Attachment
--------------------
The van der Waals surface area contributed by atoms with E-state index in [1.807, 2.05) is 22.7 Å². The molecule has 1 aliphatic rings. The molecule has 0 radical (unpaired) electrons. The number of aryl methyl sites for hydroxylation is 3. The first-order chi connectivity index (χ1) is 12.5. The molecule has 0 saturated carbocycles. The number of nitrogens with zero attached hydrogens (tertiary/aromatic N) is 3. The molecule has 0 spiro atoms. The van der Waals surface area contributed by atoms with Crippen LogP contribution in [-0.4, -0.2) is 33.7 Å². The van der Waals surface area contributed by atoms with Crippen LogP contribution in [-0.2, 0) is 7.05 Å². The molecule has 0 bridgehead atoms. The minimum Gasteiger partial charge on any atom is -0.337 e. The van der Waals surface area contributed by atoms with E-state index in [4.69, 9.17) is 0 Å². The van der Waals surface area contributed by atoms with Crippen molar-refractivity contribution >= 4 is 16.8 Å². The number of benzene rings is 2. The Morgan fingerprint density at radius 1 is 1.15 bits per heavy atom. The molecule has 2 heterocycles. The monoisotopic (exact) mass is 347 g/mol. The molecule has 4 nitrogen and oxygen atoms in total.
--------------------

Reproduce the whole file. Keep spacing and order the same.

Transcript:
The van der Waals surface area contributed by atoms with E-state index in [1.807, 2.05) is 22.7 Å². The molecule has 1 aliphatic rings. The molecule has 0 radical (unpaired) electrons. The number of aryl methyl sites for hydroxylation is 3. The first-order chi connectivity index (χ1) is 12.5. The molecule has 0 saturated carbocycles. The number of nitrogens with zero attached hydrogens (tertiary/aromatic N) is 3. The molecule has 0 spiro atoms. The van der Waals surface area contributed by atoms with Crippen LogP contribution in [-0.4, -0.2) is 33.7 Å². The van der Waals surface area contributed by atoms with Crippen LogP contribution in [-0.2, 0) is 7.05 Å². The molecule has 0 bridgehead atoms. The minimum Gasteiger partial charge on any atom is -0.337 e. The van der Waals surface area contributed by atoms with E-state index in [4.69, 9.17) is 0 Å². The van der Waals surface area contributed by atoms with Crippen molar-refractivity contribution >= 4 is 16.8 Å². The number of benzene rings is 2. The Morgan fingerprint density at radius 1 is 1.15 bits per heavy atom. The molecule has 2 heterocycles. The monoisotopic (exact) mass is 347 g/mol. The molecule has 4 nitrogen and oxygen atoms in total.